First-line treatment for glaucoma is typically pharmacologic and aimed at lowering intraocular pressure, which is the only modifiable risk factor to date. However, successful treatment with traditional topical glaucoma medications may be limited by their well-known barriers of adverse effects and poor patient adherence to drop instillation. Tune in to hear Dr. Qi Cui and Dr. Davinder Grover discuss the novel pharmacological therapies and minimally invasive glaucoma surgery procedures that can lower treatment burden and increase compliance.
Lessening Glaucoma Treatment Burden: Sustained-Release Therapies (Part 2)
Lessening Glaucoma Treatment Burden: Sustained-Release Therapies (Part 2)
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Hi, this is CME on ReachMD, and I’m Dr. Davinder Grover. We’re going to talk today about the iDose implant – the iDose TR. Now this is an intraocular implant in the late stages of development that’s providing kind of continuous drug delivery for patients with glaucoma. And let’s look at this clinical data and its potential uses.
So as you know, the iDose TR is currently under FDA review. It’s an implantable device that slowly elutes travoprost, and it’s held into the angle in the Schlemm’s canal through the trabecular meshwork with a specific implant. And it’s truly designed to help improve compliance and adherence and really minimize the side effects of topical therapy.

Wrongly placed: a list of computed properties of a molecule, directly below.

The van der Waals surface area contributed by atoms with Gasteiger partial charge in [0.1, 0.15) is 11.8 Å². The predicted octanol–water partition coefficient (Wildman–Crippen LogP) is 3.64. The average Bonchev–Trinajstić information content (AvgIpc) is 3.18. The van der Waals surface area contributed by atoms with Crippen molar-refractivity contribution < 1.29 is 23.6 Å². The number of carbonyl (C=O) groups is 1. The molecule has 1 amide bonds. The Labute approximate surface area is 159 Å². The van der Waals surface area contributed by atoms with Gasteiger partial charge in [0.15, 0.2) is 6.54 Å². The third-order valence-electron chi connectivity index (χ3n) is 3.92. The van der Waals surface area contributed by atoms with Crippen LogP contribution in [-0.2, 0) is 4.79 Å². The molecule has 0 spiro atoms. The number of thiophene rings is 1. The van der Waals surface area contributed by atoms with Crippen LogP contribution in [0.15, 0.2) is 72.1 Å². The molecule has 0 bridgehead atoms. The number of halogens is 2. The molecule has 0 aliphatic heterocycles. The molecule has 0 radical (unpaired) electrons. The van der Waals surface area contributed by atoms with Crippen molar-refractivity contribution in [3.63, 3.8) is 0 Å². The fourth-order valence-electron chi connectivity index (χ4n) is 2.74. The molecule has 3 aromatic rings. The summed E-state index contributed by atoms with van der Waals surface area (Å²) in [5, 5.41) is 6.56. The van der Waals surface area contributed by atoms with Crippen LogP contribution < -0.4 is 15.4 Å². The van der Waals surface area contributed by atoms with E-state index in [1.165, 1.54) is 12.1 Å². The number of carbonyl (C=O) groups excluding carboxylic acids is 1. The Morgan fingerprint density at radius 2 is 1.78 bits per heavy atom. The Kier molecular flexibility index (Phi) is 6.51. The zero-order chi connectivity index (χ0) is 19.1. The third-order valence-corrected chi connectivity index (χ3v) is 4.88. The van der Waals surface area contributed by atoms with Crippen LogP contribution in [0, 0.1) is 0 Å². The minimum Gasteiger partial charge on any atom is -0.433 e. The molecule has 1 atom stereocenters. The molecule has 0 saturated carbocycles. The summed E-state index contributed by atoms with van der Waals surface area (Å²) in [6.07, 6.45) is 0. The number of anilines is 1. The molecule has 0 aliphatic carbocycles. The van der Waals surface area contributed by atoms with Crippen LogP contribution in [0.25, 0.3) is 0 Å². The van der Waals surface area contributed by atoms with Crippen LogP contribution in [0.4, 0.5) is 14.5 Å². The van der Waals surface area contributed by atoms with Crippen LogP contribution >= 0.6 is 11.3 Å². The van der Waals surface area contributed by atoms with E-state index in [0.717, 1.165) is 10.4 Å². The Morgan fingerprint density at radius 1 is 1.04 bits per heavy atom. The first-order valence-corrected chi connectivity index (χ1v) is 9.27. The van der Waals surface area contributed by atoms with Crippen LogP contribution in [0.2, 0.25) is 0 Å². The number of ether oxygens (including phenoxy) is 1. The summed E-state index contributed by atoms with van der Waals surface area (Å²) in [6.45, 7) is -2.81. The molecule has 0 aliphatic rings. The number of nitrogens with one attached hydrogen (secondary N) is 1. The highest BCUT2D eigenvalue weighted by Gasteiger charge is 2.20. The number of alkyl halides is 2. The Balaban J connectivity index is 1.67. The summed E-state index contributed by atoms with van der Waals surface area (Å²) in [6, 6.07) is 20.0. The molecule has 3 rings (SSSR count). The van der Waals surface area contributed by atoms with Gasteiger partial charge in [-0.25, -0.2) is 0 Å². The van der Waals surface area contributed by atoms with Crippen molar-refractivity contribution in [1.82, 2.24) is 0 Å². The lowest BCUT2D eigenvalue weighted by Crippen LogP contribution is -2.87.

There were 2 pivotal trials, that are not yet published, that were showing noninferiority to timolol twice a day. Now the mean IOP [intraocular pressure] reduction – the mean diurnal IOP reduction – was somewhere in between 6-8 mmHg, depending on the time of day. These studies had about 1,150 subjects that were randomized to both of the phase 3 trials, and the mean washed-out IOP at baseline was 24 mmHg. 81% of these study eyes had primary open-angle glaucoma, where 19% had ocular hypertension. 67% of the randomized subjects were on at least 1 antiglaucoma medication, whereas 23% of these study eyes were on 2 or more. Now at 12 months when you look at the phase 2B and the phase 3 trial, there’s somewhere between 92% and 93% of patients were well controlled on the same or fewer medications. And at 24 months, 72% of eyes were controlled on the same or fewer medications compared to baseline. At 36 months, 69% were controlled, and interestingly, at 12 months, 81% of eyes were free of all glaucoma drops.
Now at 1 year for the phase 3 and at 3 years for the phase 2B, there were really no safety concerns. There was no periorbitopathy that we typically see with prostaglandins, no significant endothelial cell loss, no change in iris color. Now, this platform can be implanted and exchanged, and there was a subset of patients that had that performed without any safety concerns or endothelial cell health concerns. Now the majority of this study was done in the operating room, but the company did have a small group of patients that had this performed in the minor procedure room in the office without, again, any safety concerns. I don’t think that’s the major goal, but that is something – it’s an option to be had.
So the take-home point, really, is that the iDose is a potential revolution in interventional glaucoma, and the results on safety and efficacy are very promising, and this is really just the beginning of the sustained-release technology revolution and evolution of this technology. And I think the future is going to be very bright for this technology, and we’re going to continue to see more and more innovations in this space.